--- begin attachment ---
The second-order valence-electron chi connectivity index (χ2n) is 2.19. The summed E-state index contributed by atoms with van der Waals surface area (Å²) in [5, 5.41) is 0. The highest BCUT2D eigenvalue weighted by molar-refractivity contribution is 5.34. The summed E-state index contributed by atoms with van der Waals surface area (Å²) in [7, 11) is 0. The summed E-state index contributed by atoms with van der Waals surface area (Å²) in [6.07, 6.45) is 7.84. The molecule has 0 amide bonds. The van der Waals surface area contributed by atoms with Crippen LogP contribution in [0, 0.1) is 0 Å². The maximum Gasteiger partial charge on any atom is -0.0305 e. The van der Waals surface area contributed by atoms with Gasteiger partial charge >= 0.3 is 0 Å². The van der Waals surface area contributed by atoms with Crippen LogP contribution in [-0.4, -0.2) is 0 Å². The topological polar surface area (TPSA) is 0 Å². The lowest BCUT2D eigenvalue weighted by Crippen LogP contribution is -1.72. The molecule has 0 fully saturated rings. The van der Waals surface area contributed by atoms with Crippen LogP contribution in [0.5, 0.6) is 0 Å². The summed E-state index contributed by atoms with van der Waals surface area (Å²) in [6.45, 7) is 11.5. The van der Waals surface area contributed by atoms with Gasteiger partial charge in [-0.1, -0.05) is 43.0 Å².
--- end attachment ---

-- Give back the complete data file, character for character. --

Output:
The second-order valence-electron chi connectivity index (χ2n) is 2.19. The summed E-state index contributed by atoms with van der Waals surface area (Å²) in [5, 5.41) is 0. The highest BCUT2D eigenvalue weighted by molar-refractivity contribution is 5.34. The summed E-state index contributed by atoms with van der Waals surface area (Å²) in [7, 11) is 0. The summed E-state index contributed by atoms with van der Waals surface area (Å²) in [6.07, 6.45) is 7.84. The molecule has 0 amide bonds. The van der Waals surface area contributed by atoms with Crippen LogP contribution in [0, 0.1) is 0 Å². The maximum Gasteiger partial charge on any atom is -0.0305 e. The van der Waals surface area contributed by atoms with Gasteiger partial charge >= 0.3 is 0 Å². The van der Waals surface area contributed by atoms with Crippen LogP contribution in [-0.4, -0.2) is 0 Å². The topological polar surface area (TPSA) is 0 Å². The lowest BCUT2D eigenvalue weighted by Crippen LogP contribution is -1.72. The molecule has 0 fully saturated rings. The van der Waals surface area contributed by atoms with Crippen LogP contribution in [0.5, 0.6) is 0 Å². The summed E-state index contributed by atoms with van der Waals surface area (Å²) in [6.45, 7) is 11.5. The van der Waals surface area contributed by atoms with Gasteiger partial charge in [-0.1, -0.05) is 43.0 Å².